Salmon ( /ˈsæmən/) is the common name for several species of fish in the family Salmonidae. Several other fish in the same family are called trout; the difference is often said to be that salmon migrate and trout are resident, but this distinction does not strictly hold true. Salmon live along the coasts of both the North Atlantic (the migratory species Salmo salar) and Pacific Oceans (half a dozen species of the genus Oncorhynchus), and have also been introduced into the Great Lakes of North America. Salmon are intensively produced in aquaculture in many parts of the world.
Typically, salmon are anadromous: they are born in fresh water, migrate to the ocean, then return to fresh water to reproduce. However, populations of several species are restricted to fresh water through their lives. Folklore has it that the fish return to the exact spot where they were born to spawn; tracking studies have shown this to be true, and this homing behavior has been shown to depend on olfactory memory.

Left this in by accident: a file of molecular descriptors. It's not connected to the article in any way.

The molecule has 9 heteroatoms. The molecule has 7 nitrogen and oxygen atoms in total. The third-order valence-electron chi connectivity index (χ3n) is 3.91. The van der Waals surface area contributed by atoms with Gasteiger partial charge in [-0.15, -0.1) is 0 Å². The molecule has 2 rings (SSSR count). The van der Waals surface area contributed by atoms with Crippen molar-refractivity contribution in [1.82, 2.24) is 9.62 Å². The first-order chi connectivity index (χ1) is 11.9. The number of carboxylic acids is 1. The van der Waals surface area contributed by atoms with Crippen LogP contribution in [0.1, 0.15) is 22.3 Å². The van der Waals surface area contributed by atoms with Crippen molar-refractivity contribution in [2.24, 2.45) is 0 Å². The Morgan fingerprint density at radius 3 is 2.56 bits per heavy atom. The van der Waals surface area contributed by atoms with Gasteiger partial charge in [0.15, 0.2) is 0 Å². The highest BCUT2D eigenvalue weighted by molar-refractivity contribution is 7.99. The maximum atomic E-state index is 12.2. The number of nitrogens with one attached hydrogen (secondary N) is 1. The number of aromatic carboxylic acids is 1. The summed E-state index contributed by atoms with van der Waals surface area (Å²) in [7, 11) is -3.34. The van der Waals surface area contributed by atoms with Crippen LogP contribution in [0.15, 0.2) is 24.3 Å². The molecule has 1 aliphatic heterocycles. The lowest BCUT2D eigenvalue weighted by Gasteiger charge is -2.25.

Famous quotes containing the word salmon:
“The first man to discover Chinook salmon in the Columbia, caught 264 in a day and carried them across the river by walking on the backs of other fish. His greatest feat, however, was learning the Chinook jargon in 15 minutes from listening to salmon talk.”
—State of Oregon, U.S. public relief program (1935-1943)
“There are some achievements which are never done in the presence of those who hear of them. Catching salmon is one, and working all night is another.”
—Anthony Trollope (18151882)